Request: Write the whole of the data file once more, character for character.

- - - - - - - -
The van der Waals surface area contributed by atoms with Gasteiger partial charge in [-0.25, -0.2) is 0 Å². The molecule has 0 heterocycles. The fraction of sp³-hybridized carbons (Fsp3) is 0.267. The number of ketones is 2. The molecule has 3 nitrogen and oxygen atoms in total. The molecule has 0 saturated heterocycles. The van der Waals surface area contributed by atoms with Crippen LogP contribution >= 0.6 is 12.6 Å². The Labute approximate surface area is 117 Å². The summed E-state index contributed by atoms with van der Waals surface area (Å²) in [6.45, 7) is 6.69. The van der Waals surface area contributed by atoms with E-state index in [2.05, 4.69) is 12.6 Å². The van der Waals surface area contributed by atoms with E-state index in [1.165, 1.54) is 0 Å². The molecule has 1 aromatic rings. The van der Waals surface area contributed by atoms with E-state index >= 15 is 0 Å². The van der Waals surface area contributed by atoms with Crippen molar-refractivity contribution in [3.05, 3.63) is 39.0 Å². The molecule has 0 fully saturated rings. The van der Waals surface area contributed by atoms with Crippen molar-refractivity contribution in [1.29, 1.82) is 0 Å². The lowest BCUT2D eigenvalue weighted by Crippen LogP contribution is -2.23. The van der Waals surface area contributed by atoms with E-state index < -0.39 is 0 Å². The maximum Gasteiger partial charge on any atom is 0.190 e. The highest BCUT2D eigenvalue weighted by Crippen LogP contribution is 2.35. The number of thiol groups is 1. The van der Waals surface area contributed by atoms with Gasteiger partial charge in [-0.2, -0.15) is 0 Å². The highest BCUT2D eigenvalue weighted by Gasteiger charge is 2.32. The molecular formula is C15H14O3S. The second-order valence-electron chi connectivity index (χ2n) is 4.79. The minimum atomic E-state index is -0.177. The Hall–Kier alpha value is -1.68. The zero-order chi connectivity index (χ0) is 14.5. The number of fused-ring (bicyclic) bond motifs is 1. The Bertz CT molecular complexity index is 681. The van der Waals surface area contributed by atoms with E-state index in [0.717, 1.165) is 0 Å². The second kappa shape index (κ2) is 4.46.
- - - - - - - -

The van der Waals surface area contributed by atoms with Gasteiger partial charge in [-0.25, -0.2) is 0 Å². The molecule has 0 heterocycles. The fraction of sp³-hybridized carbons (Fsp3) is 0.267. The number of ketones is 2. The molecule has 3 nitrogen and oxygen atoms in total. The molecule has 0 saturated heterocycles. The van der Waals surface area contributed by atoms with Crippen LogP contribution >= 0.6 is 12.6 Å². The Labute approximate surface area is 117 Å². The summed E-state index contributed by atoms with van der Waals surface area (Å²) in [6.45, 7) is 6.69. The van der Waals surface area contributed by atoms with E-state index in [2.05, 4.69) is 12.6 Å². The van der Waals surface area contributed by atoms with E-state index in [1.165, 1.54) is 0 Å². The molecule has 1 aromatic rings. The van der Waals surface area contributed by atoms with E-state index >= 15 is 0 Å². The van der Waals surface area contributed by atoms with Crippen molar-refractivity contribution in [3.05, 3.63) is 39.0 Å². The molecule has 0 fully saturated rings. The van der Waals surface area contributed by atoms with Crippen molar-refractivity contribution in [1.29, 1.82) is 0 Å². The lowest BCUT2D eigenvalue weighted by Crippen LogP contribution is -2.23. The van der Waals surface area contributed by atoms with E-state index < -0.39 is 0 Å². The maximum Gasteiger partial charge on any atom is 0.190 e. The highest BCUT2D eigenvalue weighted by Crippen LogP contribution is 2.35. The number of thiol groups is 1. The van der Waals surface area contributed by atoms with Gasteiger partial charge in [-0.2, -0.15) is 0 Å². The highest BCUT2D eigenvalue weighted by Gasteiger charge is 2.32. The molecular formula is C15H14O3S. The second-order valence-electron chi connectivity index (χ2n) is 4.79. The minimum atomic E-state index is -0.177. The Hall–Kier alpha value is -1.68. The zero-order chi connectivity index (χ0) is 14.5. The number of fused-ring (bicyclic) bond motifs is 1. The Bertz CT molecular complexity index is 681. The van der Waals surface area contributed by atoms with E-state index in [0.717, 1.165) is 0 Å². The second kappa shape index (κ2) is 4.46.